Trout after dark, on a fly rod. Night fishing for trout is accompanied by legend. Tall tales are easily masked in shadow, and the truth is dimmed once the sun sets over the horizon. In this category are many tips and tactics to break through the legends. There are also some tall tales.
I lost many good trout early on because I wasn't ready for all this. I wasn’t prepared for the eruption happening just ten feet in front of me. I let them run when I should have held on and tightened the drag. And I kept my feet stuck in the sand instead of chasing them. I can take you to each river and point to the spots where I lost one of these legendary fish. The errors were mine. It’s a fisherman’s memory. We all have it.
And I lost trophy fish at night because I was playing around with light tackle. Once hooked in the dark, trout are unpredictable. They pull hard, and we have to be ready to pull harder . . .
I have a bank-first approach on most nights, hoping I may hit it right and find actively feeding fish near the edges. On some rivers I wade to the middle and fish back to the boundary. And where the water is too deep to wade the center, I may stay tight to the bank and choose to either work down and swing flies or work upstream against the bank and drift them. Regardless of the method of presentation used, bank water is my first target . . .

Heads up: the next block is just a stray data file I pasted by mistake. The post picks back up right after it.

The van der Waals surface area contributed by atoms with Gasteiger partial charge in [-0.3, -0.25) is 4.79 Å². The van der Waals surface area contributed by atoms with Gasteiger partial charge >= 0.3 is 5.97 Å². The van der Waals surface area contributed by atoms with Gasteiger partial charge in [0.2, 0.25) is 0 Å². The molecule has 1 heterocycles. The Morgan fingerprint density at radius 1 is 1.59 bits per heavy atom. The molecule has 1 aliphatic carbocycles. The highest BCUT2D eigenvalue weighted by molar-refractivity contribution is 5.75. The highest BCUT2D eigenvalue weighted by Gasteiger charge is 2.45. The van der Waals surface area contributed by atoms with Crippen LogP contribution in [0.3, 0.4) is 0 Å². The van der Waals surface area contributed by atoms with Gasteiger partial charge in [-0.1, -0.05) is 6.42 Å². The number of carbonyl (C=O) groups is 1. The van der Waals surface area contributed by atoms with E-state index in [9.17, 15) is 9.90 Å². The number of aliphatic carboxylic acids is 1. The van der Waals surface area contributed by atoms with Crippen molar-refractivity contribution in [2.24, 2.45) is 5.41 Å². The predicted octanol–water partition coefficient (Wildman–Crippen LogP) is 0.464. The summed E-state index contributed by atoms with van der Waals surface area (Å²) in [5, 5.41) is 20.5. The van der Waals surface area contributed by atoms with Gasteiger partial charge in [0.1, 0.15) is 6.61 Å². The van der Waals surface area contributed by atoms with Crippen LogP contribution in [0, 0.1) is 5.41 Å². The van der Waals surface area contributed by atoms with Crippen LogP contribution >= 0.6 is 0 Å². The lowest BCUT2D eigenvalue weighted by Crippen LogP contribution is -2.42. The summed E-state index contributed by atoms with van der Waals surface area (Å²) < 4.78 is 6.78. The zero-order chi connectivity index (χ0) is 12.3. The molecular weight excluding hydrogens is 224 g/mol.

Daylight or night bite, we’re delivering our flies either with the current or against it — drifting or swinging. And while their are hundreds of variations on each approach, it helps to recognize the root of every tactic that we employ with a fly rod. When I talk shop with my night fishing friends, when I sit down to share a beer and swap a few tales about how last night’s fishing shook out, my first question is usually, “Were you drifting or swinging.”
Trout respond to changing light conditions in the daytime, and every good fisherman recognizes it. We look for shadows on sunny days. We fish at dusk, and we fish at dawn. All anglers are eager to search for trout on cloudy days. But when the daylight fades trout habits may shift dramatically — and that’s where this mystery begins . . .
In large part, we fish because of what might happen. While night fishing, we begin to realize that anything can happen . . .